* Click on the Pluse to expen the answer.
The broker doesn’t have to tell you (they're getting divorced, they’re moving to Dallas, etc.), but when you uncover the reason they’re selling, it tips their cards and is the best indicator of how anxious the seller might be. This in turn lets you know how willing they might be to negotiate.
An apartment that has been on the market for two months with three price reductions gives a whole different message than a apartment that’s been on for two months with no price reductions. The owner of the first apartment is far more negotiable.
Bank appraisers use brokers to find similar apartment sales in the neighborhood. If the broker can provide comparables, you won’t be disappointed when it comes time to get your financing.
This brings the apartment price down to a common denominator. Every apartment is assessed and square footage is listed in the tax assessor’s office, along with the land area and whatever improvements have been made.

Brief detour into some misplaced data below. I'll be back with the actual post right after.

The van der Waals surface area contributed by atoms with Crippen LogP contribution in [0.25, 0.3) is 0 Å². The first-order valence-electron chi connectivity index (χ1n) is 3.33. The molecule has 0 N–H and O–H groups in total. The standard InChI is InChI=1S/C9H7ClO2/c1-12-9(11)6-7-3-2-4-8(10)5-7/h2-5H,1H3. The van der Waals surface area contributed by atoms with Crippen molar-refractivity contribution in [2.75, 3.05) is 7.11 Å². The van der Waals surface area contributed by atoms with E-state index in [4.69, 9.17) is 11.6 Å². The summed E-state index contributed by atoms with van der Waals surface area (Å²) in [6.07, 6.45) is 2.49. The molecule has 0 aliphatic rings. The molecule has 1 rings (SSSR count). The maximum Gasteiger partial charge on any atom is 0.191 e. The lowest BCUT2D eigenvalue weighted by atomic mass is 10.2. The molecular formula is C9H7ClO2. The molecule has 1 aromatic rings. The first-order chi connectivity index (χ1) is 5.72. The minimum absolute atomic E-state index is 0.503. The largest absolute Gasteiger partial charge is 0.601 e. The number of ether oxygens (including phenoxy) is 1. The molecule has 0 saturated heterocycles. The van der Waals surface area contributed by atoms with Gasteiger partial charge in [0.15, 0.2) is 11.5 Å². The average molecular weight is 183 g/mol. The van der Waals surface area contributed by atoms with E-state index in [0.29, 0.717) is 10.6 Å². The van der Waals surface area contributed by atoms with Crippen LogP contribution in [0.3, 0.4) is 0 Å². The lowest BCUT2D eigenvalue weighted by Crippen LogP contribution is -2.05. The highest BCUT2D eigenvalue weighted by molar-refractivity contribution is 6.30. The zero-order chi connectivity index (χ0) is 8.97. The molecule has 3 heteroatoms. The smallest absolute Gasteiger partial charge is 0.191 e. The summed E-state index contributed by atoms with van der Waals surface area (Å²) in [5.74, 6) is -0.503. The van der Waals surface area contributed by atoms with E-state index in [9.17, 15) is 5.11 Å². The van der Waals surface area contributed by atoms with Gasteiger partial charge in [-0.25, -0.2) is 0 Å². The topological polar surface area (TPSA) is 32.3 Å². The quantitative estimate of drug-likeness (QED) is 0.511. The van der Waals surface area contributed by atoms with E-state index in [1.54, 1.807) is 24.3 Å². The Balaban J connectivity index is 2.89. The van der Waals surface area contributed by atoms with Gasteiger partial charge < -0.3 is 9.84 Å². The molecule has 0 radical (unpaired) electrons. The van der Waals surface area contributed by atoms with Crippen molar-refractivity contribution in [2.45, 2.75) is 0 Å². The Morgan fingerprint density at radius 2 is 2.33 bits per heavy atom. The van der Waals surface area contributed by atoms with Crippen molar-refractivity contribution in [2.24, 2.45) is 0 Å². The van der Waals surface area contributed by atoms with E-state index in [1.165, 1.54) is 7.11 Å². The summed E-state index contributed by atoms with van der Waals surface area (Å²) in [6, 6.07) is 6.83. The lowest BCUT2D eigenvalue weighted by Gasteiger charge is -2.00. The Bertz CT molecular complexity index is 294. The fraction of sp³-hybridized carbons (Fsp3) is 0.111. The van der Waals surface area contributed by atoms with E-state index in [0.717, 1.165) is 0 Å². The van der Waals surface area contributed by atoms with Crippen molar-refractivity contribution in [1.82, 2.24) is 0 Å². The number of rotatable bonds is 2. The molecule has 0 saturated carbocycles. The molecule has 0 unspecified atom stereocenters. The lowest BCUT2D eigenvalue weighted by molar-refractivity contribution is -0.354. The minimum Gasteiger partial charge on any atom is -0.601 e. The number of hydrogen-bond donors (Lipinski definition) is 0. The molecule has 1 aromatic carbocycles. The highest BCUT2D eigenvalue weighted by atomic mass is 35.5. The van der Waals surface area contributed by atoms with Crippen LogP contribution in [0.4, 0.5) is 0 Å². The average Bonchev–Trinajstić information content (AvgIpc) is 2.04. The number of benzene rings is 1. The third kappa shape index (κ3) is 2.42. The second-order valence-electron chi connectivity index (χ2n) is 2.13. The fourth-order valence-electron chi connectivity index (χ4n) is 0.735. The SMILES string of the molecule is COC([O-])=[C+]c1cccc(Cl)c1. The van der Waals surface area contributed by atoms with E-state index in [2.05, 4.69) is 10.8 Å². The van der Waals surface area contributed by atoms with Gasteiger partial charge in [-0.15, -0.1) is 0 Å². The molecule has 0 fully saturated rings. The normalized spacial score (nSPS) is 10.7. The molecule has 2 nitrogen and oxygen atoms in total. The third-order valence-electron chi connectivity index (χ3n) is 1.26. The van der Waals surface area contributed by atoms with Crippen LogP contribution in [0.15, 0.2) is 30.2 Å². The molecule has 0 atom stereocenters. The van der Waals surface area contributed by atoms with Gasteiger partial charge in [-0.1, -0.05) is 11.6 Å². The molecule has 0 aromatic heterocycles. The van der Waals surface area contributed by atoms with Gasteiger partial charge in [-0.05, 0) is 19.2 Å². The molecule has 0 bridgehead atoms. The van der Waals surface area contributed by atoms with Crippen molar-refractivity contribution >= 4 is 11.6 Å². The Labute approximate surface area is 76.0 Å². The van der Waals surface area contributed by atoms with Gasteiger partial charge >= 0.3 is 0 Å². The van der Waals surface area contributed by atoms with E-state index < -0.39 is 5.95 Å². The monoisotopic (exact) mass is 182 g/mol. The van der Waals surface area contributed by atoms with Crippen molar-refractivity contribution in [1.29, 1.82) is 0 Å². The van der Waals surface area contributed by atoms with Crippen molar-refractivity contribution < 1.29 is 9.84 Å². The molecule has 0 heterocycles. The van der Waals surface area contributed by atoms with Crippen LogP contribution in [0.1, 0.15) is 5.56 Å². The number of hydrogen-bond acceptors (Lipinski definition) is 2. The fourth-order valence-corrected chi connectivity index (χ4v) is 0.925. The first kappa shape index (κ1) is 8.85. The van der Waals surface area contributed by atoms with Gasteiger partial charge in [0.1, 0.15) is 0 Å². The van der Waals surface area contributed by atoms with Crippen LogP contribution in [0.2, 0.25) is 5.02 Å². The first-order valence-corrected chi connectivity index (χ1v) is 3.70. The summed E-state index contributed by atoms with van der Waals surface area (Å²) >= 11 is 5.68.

You don’t want to be buying the most expensive apartment on the block. The middle-priced apartment always sell at the best prices.
If the owners are behind in their real estate taxes, it’s often the earliest sign of a potential foreclosure. You might wait or negotiate hard. This public information can be found at the county clerk’s office and is often posted online.
Some towns weather a storm much better than others. This question will give you a historic perspective.
Rates vary wildly and you shouldn’t be buying in an area drenched in foreclosures.
These include things like garbage routes, car repair shops, empty lots, landfills, nightclubs and pending zoning changes. You rely on your realtor for local knowledge, so be sure to ask about items like this.
This is good to know before you sign a contract. An old, inefficient heating system could add thousands of dollars to your yearly expenditure. You may think you can afford the mortgage, but can you afford the bills?
Don't ask if the fee is negotiable. All real estate fees are negotiable. Typically, real estate agents charge a percentage, from 1% to 4% to represent one side of a transaction: a seller or a buyer. A listing agent may charge, for example, 3.5% for herself and another 3.5% for the buyer's agent, for a total of 7%.